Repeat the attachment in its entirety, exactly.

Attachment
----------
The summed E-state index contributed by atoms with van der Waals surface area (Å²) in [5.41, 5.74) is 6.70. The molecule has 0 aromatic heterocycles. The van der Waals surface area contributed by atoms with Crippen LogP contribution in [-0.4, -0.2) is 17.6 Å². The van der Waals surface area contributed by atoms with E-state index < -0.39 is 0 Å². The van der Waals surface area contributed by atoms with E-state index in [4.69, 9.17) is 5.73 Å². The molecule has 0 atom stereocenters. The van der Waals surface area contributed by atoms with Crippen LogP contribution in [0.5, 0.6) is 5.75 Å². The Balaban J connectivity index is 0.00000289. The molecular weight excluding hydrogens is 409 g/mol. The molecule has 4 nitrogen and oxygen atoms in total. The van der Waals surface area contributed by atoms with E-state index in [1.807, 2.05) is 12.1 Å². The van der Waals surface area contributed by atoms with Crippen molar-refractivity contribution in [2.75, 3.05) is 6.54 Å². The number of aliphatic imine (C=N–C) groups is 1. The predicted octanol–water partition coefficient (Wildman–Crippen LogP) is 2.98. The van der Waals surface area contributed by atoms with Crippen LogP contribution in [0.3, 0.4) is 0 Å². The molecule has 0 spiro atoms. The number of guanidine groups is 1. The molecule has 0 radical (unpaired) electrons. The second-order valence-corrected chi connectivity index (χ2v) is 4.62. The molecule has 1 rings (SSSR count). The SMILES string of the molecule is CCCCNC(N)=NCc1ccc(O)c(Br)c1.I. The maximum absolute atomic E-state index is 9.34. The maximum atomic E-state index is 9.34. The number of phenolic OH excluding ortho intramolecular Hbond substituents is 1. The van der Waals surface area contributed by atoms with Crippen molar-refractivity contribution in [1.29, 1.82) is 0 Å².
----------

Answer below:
The summed E-state index contributed by atoms with van der Waals surface area (Å²) in [5.41, 5.74) is 6.70. The molecule has 0 aromatic heterocycles. The van der Waals surface area contributed by atoms with Crippen LogP contribution in [-0.4, -0.2) is 17.6 Å². The van der Waals surface area contributed by atoms with E-state index < -0.39 is 0 Å². The van der Waals surface area contributed by atoms with E-state index in [4.69, 9.17) is 5.73 Å². The molecule has 0 atom stereocenters. The van der Waals surface area contributed by atoms with Crippen LogP contribution in [0.5, 0.6) is 5.75 Å². The Balaban J connectivity index is 0.00000289. The molecular weight excluding hydrogens is 409 g/mol. The molecule has 4 nitrogen and oxygen atoms in total. The van der Waals surface area contributed by atoms with E-state index in [1.807, 2.05) is 12.1 Å². The van der Waals surface area contributed by atoms with Crippen molar-refractivity contribution in [2.75, 3.05) is 6.54 Å². The number of aliphatic imine (C=N–C) groups is 1. The predicted octanol–water partition coefficient (Wildman–Crippen LogP) is 2.98. The van der Waals surface area contributed by atoms with Crippen LogP contribution in [0.3, 0.4) is 0 Å². The molecule has 0 spiro atoms. The number of guanidine groups is 1. The molecule has 0 radical (unpaired) electrons. The second-order valence-corrected chi connectivity index (χ2v) is 4.62. The molecule has 1 rings (SSSR count). The SMILES string of the molecule is CCCCNC(N)=NCc1ccc(O)c(Br)c1.I. The maximum absolute atomic E-state index is 9.34. The maximum atomic E-state index is 9.34. The number of phenolic OH excluding ortho intramolecular Hbond substituents is 1. The van der Waals surface area contributed by atoms with Crippen molar-refractivity contribution in [1.29, 1.82) is 0 Å².